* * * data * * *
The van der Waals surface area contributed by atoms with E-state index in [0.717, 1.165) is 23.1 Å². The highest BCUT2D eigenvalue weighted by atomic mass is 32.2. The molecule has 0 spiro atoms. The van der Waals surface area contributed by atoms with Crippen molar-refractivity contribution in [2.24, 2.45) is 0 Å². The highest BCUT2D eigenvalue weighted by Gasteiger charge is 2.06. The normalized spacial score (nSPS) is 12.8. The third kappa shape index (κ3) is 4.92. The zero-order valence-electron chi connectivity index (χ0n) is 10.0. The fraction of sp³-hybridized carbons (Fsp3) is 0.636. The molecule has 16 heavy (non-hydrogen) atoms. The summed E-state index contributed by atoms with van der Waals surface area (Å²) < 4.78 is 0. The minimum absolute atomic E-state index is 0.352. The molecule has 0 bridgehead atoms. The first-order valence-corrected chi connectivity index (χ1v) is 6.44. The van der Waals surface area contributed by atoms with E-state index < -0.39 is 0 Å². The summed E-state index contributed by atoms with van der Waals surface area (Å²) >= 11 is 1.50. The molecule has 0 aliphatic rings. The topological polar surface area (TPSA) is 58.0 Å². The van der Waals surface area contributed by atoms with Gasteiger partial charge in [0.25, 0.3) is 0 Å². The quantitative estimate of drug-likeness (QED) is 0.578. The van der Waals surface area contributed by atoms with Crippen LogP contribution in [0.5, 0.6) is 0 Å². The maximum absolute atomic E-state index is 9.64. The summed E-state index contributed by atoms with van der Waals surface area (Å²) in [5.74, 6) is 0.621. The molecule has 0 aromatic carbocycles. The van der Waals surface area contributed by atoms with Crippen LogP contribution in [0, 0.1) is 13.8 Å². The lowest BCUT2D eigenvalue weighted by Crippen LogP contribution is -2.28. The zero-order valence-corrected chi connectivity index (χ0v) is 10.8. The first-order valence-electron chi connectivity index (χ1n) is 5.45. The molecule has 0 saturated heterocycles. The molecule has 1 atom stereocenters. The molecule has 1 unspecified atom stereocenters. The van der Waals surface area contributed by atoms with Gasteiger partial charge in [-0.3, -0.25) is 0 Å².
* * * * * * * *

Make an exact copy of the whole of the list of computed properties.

The van der Waals surface area contributed by atoms with E-state index in [0.717, 1.165) is 23.1 Å². The highest BCUT2D eigenvalue weighted by atomic mass is 32.2. The molecule has 0 spiro atoms. The van der Waals surface area contributed by atoms with Crippen molar-refractivity contribution in [2.24, 2.45) is 0 Å². The highest BCUT2D eigenvalue weighted by Gasteiger charge is 2.06. The normalized spacial score (nSPS) is 12.8. The third kappa shape index (κ3) is 4.92. The zero-order valence-electron chi connectivity index (χ0n) is 10.0. The fraction of sp³-hybridized carbons (Fsp3) is 0.636. The molecule has 16 heavy (non-hydrogen) atoms. The summed E-state index contributed by atoms with van der Waals surface area (Å²) < 4.78 is 0. The minimum absolute atomic E-state index is 0.352. The molecule has 0 bridgehead atoms. The first-order valence-corrected chi connectivity index (χ1v) is 6.44. The van der Waals surface area contributed by atoms with E-state index < -0.39 is 0 Å². The summed E-state index contributed by atoms with van der Waals surface area (Å²) >= 11 is 1.50. The molecule has 0 aliphatic rings. The topological polar surface area (TPSA) is 58.0 Å². The van der Waals surface area contributed by atoms with Gasteiger partial charge in [0.25, 0.3) is 0 Å². The quantitative estimate of drug-likeness (QED) is 0.578. The van der Waals surface area contributed by atoms with Crippen LogP contribution in [0.5, 0.6) is 0 Å². The maximum absolute atomic E-state index is 9.64. The summed E-state index contributed by atoms with van der Waals surface area (Å²) in [5.74, 6) is 0.621. The molecule has 0 aromatic carbocycles. The van der Waals surface area contributed by atoms with Crippen LogP contribution in [0, 0.1) is 13.8 Å². The lowest BCUT2D eigenvalue weighted by Crippen LogP contribution is -2.28. The zero-order valence-corrected chi connectivity index (χ0v) is 10.8. The first-order valence-electron chi connectivity index (χ1n) is 5.45. The molecule has 0 saturated heterocycles. The molecule has 1 atom stereocenters. The molecule has 1 unspecified atom stereocenters. The van der Waals surface area contributed by atoms with Gasteiger partial charge in [-0.3, -0.25) is 0 Å².